By Saeed Shah/Wall Street Journal
Islamabad, April 12: For much of his life, Shehbaz Sharif has waited for this moment, for years playing the role of loyal deputy to his older brother, Nawaz Sharif.
Now that it is his turn to be prime minister, he faces hurdles that will likely make his term rocky, including an economic tailspin, tricky relations with the country’s military and a potent challenge from former leader Imran Khan. He will also have to hold together an unwieldy political coalition.
“We are inheriting an almost impossible situation,” said Musadik Malik, a senator for the party led by the new prime minister. “The numbers are not adding up in the economy. Our foreign relations are so messed up that today few countries are our friend. The bureaucracy is refusing to work. There is deep polarization in society.”
Mr. Khan, who was ousted as prime minister over the weekend, demonstrated his continuing political pull on Sunday, with tens of thousands of his supporters coming out in towns across Pakistan in anger over his dismissal. No other major party has such passionate support in all corners of the nation.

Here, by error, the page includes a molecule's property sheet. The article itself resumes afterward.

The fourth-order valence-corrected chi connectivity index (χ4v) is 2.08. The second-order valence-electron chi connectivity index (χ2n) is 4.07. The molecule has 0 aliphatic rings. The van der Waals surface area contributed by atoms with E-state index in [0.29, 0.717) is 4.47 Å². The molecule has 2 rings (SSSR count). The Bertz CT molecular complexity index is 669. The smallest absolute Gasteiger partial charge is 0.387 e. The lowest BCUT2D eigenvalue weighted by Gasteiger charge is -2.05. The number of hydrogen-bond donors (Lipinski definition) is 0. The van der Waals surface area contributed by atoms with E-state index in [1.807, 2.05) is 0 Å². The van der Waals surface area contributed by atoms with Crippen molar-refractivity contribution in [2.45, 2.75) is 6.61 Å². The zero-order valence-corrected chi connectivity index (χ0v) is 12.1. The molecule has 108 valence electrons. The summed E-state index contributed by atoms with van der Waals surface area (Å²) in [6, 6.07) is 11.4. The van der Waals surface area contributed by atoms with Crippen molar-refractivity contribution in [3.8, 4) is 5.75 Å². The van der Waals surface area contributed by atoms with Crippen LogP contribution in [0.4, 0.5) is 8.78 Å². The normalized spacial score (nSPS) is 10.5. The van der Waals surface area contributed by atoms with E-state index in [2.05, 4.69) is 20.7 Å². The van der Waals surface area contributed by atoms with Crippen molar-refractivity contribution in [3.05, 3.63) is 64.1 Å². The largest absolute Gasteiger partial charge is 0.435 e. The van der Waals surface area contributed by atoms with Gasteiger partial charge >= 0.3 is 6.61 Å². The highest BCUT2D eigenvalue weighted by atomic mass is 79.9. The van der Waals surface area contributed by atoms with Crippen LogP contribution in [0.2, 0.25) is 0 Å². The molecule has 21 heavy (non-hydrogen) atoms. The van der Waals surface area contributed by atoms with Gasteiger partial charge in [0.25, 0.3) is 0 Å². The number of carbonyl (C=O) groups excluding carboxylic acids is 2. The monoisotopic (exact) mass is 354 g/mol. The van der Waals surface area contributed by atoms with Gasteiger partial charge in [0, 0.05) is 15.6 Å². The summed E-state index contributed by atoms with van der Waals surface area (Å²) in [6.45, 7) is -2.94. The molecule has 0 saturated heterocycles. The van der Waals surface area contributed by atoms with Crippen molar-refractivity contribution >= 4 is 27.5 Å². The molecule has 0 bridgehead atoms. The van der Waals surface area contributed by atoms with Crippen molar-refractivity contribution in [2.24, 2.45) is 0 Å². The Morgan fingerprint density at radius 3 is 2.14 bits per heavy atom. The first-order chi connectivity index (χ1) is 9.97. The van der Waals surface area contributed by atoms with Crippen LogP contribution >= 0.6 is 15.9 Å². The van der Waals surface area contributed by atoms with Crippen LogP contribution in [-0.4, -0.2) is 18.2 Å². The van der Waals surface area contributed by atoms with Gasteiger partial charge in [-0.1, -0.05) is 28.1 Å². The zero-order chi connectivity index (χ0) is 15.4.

Mr. Khan is expected to make his first appearance since being thrown out at a rally on Wednesday in the northwestern city of Peshawar. “I want all our people to come, as Pakistan was created as an independent, sovereign state, not as a puppet state of foreign powers,” Mr. Khan said on Twitter on Monday. “We are demanding immediate elections as that is the only way forward.”
Aides to Mr. Khan say they plan to hound the new government, making it difficult for them to govern, until they agree to hold elections. One tactic they say they are considering is resignations by lawmakers in Parliament, triggering dozens of by-elections and adding further pressure for nationwide polls. The new government has indicated they will seek fresh elections by the end of the year. That isn’t soon enough for Mr. Khan.
Mr. Sharif has seen a dramatic turnaround in his circumstances. Under Mr. Khan, he went to jail over corruption allegations, but he was never convicted. He is out on bail in that case, which he says is politically motivated. On Monday, the day he took his oath of office, he had been due to appear before a court hearing. He didn’t go.